At 9am and after only 19.6km with an average speed of 13.5kms, we came to a blessed rest area with a shelter. Here we stopped for an hour while we ate some food and waited hopefully for the wind to slow down.The Bicycle Pedlar - cycle touring

It didn’t so we packed up and head off again.

The next 20 kilometres was much quicker, our average passed increased by one kilometre an hour!

We stopped at the next rest area for some lunch and were relieved to see it had a water tank as our water supplies were getting low. The water definitely needed filtering, so Mick took great delight in using our water filter for the first time this trip. We had brought a 10L Ortlieb water bag for this purpose and hung it off the handlebars on the bike so the water could move through the filter into our bottles. It worked a treat and was a fun activity to keep our minds off the not so fun headwind.The Bicycle Pedlar - cycle touring

With no sign of the wind abating, but still 50kms to go to get to Winton, we packed up again after a cup of tea and lunch. Adding to the hard work required by the headwind, the heat and the barrenness of the landscape, today’s ride was not turning out to be that enjoyable.The Bicycle Pedlar - cycle touring

Winton’s approach was filled with exciting signs proclaiming the town’s attractions. This kept us entertained for the final 5km stretch into town along with traffic that seems to materialise within a town’s boundaries.

As we turned in towards the town centre close to 5pm, the bike started to feel that foreboding squishiness that comes with a puncture. Fortunately, at this point Google maps informed us we had only had 800m to walk to get to the Tattersall’s Hotel Van Park, which apparently had some grass sites available.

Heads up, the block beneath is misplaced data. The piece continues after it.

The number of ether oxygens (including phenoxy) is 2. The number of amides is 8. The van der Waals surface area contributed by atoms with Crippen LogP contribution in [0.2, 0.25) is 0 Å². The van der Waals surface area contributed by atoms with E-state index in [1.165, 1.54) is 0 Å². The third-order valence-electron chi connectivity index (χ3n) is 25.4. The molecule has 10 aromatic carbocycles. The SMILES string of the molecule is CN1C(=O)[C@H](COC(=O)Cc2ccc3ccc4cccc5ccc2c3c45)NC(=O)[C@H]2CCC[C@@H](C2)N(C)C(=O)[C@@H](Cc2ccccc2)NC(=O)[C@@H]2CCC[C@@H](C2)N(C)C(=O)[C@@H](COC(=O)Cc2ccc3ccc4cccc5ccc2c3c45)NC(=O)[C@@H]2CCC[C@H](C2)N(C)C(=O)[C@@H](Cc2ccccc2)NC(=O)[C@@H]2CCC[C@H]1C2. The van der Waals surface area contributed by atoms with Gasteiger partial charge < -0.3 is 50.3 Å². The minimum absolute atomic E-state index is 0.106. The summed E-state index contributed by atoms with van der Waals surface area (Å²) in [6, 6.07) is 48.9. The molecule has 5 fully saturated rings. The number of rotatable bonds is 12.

Winton’s hotels all seem to offer van parking out the back and do their best to attract customers. Tattersall’s had a free washing machine (so exciting when you’re cycle touring) and we got a patch of grass to put our tent on.

With nighttime approaching, the tent was quickly erected and while we drank a cold beer, Mick fixed my sleeping mat with duct tape. We also watched a family pull into the caravan park and set up their two big 4WDs, caravan, boat, tent and camp cots (all for one night). They took up two large sites and were quite entertaining to observe from the comfort of our small Helinox chairs.The Bicycle Pedlar - cycle touring

Just like fixing a puncture on a bike!

We had a pub dinner that night, our energy for cooking sapped by the endless headwinds of the day. Tomorrow would be a rest day in Winton and a chance to to regain our energy, and for the winds to change…hopefully in our favour…

One response to “Longreach to Winton – days…a couple

  1. Hi Harry Harris , it’s Rudzie….. Good to see you out and about , not to sure about Biking it thou! Looks like hard work 😓, l would much sooner be in the SUPPORT VEHICLE 🚗, you will no doubt have a few good stories to tell at the end of your journey.
    Whatch out for those TRUCKS Safe peddling.

    Rudzie 👍🚲🚲🚚

    Like